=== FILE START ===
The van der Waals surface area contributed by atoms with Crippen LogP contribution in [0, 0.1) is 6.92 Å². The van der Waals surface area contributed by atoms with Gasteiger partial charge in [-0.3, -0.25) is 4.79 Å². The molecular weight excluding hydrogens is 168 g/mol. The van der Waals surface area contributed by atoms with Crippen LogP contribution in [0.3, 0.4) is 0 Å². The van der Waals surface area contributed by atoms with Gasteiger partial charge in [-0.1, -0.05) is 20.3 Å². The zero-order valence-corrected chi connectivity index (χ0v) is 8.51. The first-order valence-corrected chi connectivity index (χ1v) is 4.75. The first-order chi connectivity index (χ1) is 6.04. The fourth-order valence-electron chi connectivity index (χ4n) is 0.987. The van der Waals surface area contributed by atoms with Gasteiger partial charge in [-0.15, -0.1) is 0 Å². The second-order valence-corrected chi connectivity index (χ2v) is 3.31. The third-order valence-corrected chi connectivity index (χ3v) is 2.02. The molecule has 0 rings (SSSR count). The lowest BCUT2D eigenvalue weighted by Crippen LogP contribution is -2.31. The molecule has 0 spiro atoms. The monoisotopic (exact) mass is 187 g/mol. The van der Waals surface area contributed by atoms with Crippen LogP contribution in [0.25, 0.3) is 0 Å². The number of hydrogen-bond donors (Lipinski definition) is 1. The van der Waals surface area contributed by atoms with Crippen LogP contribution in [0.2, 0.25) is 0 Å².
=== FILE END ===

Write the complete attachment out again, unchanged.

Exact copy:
The van der Waals surface area contributed by atoms with Crippen LogP contribution in [0, 0.1) is 6.92 Å². The van der Waals surface area contributed by atoms with Gasteiger partial charge in [-0.3, -0.25) is 4.79 Å². The molecular weight excluding hydrogens is 168 g/mol. The van der Waals surface area contributed by atoms with Crippen LogP contribution in [0.3, 0.4) is 0 Å². The van der Waals surface area contributed by atoms with Gasteiger partial charge in [-0.1, -0.05) is 20.3 Å². The zero-order valence-corrected chi connectivity index (χ0v) is 8.51. The first-order valence-corrected chi connectivity index (χ1v) is 4.75. The first-order chi connectivity index (χ1) is 6.04. The fourth-order valence-electron chi connectivity index (χ4n) is 0.987. The van der Waals surface area contributed by atoms with Gasteiger partial charge in [-0.15, -0.1) is 0 Å². The second-order valence-corrected chi connectivity index (χ2v) is 3.31. The third-order valence-corrected chi connectivity index (χ3v) is 2.02. The molecule has 0 rings (SSSR count). The lowest BCUT2D eigenvalue weighted by Crippen LogP contribution is -2.31. The molecule has 0 spiro atoms. The monoisotopic (exact) mass is 187 g/mol. The van der Waals surface area contributed by atoms with Crippen LogP contribution in [0.25, 0.3) is 0 Å². The number of hydrogen-bond donors (Lipinski definition) is 1. The van der Waals surface area contributed by atoms with Crippen LogP contribution in [0.2, 0.25) is 0 Å².